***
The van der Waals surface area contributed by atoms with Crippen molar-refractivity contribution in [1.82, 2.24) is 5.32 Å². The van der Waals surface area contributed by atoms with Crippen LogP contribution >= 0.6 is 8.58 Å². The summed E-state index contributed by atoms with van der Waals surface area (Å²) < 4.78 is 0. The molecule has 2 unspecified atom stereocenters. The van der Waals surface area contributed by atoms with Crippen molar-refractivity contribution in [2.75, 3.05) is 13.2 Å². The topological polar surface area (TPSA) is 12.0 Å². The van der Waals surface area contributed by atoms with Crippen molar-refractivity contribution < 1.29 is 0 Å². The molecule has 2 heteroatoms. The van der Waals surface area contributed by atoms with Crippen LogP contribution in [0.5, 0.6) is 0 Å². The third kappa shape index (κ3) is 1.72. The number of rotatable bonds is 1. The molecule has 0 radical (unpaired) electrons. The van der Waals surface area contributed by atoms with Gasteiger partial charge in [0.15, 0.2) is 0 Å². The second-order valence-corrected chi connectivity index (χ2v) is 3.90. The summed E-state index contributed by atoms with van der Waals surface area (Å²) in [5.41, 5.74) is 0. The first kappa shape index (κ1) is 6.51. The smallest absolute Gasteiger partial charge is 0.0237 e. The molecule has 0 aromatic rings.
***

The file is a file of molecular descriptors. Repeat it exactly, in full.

The van der Waals surface area contributed by atoms with Crippen molar-refractivity contribution in [1.82, 2.24) is 5.32 Å². The van der Waals surface area contributed by atoms with Crippen LogP contribution >= 0.6 is 8.58 Å². The summed E-state index contributed by atoms with van der Waals surface area (Å²) < 4.78 is 0. The molecule has 2 unspecified atom stereocenters. The van der Waals surface area contributed by atoms with Crippen molar-refractivity contribution in [2.75, 3.05) is 13.2 Å². The topological polar surface area (TPSA) is 12.0 Å². The van der Waals surface area contributed by atoms with Crippen molar-refractivity contribution < 1.29 is 0 Å². The molecule has 2 heteroatoms. The van der Waals surface area contributed by atoms with Crippen LogP contribution in [0.5, 0.6) is 0 Å². The third kappa shape index (κ3) is 1.72. The number of rotatable bonds is 1. The molecule has 0 radical (unpaired) electrons. The van der Waals surface area contributed by atoms with Gasteiger partial charge in [0.15, 0.2) is 0 Å². The second-order valence-corrected chi connectivity index (χ2v) is 3.90. The summed E-state index contributed by atoms with van der Waals surface area (Å²) in [5.41, 5.74) is 0. The first kappa shape index (κ1) is 6.51. The smallest absolute Gasteiger partial charge is 0.0237 e. The molecule has 0 aromatic rings.